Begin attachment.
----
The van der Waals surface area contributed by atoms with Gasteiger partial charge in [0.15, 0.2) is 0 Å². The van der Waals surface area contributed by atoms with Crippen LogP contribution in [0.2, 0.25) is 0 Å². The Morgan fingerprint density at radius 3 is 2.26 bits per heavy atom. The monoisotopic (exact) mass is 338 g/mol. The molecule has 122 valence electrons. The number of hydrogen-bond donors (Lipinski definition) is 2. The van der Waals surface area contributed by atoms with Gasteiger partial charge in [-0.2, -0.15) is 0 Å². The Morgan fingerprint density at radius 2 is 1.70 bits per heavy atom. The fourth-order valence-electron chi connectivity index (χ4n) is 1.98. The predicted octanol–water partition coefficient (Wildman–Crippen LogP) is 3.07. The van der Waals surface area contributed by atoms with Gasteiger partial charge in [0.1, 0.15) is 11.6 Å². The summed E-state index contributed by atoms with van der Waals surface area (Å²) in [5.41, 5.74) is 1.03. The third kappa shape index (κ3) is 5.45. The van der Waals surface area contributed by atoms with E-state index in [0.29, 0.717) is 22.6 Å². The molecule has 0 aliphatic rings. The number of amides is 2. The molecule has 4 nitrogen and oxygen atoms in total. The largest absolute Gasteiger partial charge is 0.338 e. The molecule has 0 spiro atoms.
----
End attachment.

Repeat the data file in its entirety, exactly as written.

The van der Waals surface area contributed by atoms with Gasteiger partial charge in [0.15, 0.2) is 0 Å². The van der Waals surface area contributed by atoms with Crippen LogP contribution in [0.2, 0.25) is 0 Å². The Morgan fingerprint density at radius 3 is 2.26 bits per heavy atom. The monoisotopic (exact) mass is 338 g/mol. The molecule has 122 valence electrons. The number of hydrogen-bond donors (Lipinski definition) is 2. The van der Waals surface area contributed by atoms with Gasteiger partial charge in [-0.2, -0.15) is 0 Å². The Morgan fingerprint density at radius 2 is 1.70 bits per heavy atom. The fourth-order valence-electron chi connectivity index (χ4n) is 1.98. The predicted octanol–water partition coefficient (Wildman–Crippen LogP) is 3.07. The van der Waals surface area contributed by atoms with Gasteiger partial charge in [0.1, 0.15) is 11.6 Å². The summed E-state index contributed by atoms with van der Waals surface area (Å²) in [5.41, 5.74) is 1.03. The third kappa shape index (κ3) is 5.45. The van der Waals surface area contributed by atoms with E-state index in [0.29, 0.717) is 22.6 Å². The molecule has 0 aliphatic rings. The number of amides is 2. The molecule has 4 nitrogen and oxygen atoms in total. The largest absolute Gasteiger partial charge is 0.338 e. The molecule has 0 spiro atoms.